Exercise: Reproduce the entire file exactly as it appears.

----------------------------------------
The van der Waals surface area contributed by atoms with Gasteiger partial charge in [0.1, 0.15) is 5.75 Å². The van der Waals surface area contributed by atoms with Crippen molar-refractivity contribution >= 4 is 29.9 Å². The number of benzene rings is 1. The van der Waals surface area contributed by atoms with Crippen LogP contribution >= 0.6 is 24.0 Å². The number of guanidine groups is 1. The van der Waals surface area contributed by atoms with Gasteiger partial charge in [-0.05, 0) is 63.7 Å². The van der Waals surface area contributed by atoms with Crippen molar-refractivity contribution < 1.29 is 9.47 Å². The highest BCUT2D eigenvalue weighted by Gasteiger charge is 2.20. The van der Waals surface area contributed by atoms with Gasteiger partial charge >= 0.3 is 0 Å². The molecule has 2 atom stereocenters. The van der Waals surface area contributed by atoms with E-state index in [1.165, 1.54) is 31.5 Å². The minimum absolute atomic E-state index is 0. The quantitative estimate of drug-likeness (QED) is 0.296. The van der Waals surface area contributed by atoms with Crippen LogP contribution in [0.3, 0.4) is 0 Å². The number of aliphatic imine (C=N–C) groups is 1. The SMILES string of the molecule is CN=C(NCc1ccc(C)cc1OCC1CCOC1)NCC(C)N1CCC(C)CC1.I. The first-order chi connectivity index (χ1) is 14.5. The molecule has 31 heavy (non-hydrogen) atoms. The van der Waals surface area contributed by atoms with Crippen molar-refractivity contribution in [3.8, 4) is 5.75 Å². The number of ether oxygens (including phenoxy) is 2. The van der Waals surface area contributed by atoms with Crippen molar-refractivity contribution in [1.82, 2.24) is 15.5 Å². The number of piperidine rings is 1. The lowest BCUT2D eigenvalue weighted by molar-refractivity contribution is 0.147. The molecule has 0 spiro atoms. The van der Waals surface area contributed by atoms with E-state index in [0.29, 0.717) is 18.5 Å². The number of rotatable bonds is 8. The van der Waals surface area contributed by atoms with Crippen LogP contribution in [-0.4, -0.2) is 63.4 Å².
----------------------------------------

The van der Waals surface area contributed by atoms with Gasteiger partial charge in [0.1, 0.15) is 5.75 Å². The van der Waals surface area contributed by atoms with Crippen molar-refractivity contribution >= 4 is 29.9 Å². The number of benzene rings is 1. The van der Waals surface area contributed by atoms with Crippen LogP contribution >= 0.6 is 24.0 Å². The number of guanidine groups is 1. The van der Waals surface area contributed by atoms with Gasteiger partial charge in [-0.05, 0) is 63.7 Å². The van der Waals surface area contributed by atoms with Crippen molar-refractivity contribution < 1.29 is 9.47 Å². The highest BCUT2D eigenvalue weighted by Gasteiger charge is 2.20. The van der Waals surface area contributed by atoms with Gasteiger partial charge >= 0.3 is 0 Å². The molecule has 2 atom stereocenters. The van der Waals surface area contributed by atoms with E-state index in [1.165, 1.54) is 31.5 Å². The minimum absolute atomic E-state index is 0. The quantitative estimate of drug-likeness (QED) is 0.296. The van der Waals surface area contributed by atoms with Crippen LogP contribution in [0.3, 0.4) is 0 Å². The number of aliphatic imine (C=N–C) groups is 1. The SMILES string of the molecule is CN=C(NCc1ccc(C)cc1OCC1CCOC1)NCC(C)N1CCC(C)CC1.I. The first-order chi connectivity index (χ1) is 14.5. The molecule has 31 heavy (non-hydrogen) atoms. The van der Waals surface area contributed by atoms with Crippen molar-refractivity contribution in [3.8, 4) is 5.75 Å². The number of ether oxygens (including phenoxy) is 2. The van der Waals surface area contributed by atoms with Crippen molar-refractivity contribution in [1.82, 2.24) is 15.5 Å². The number of piperidine rings is 1. The lowest BCUT2D eigenvalue weighted by molar-refractivity contribution is 0.147. The molecule has 0 spiro atoms. The van der Waals surface area contributed by atoms with E-state index in [0.29, 0.717) is 18.5 Å². The number of rotatable bonds is 8. The van der Waals surface area contributed by atoms with Crippen LogP contribution in [-0.4, -0.2) is 63.4 Å².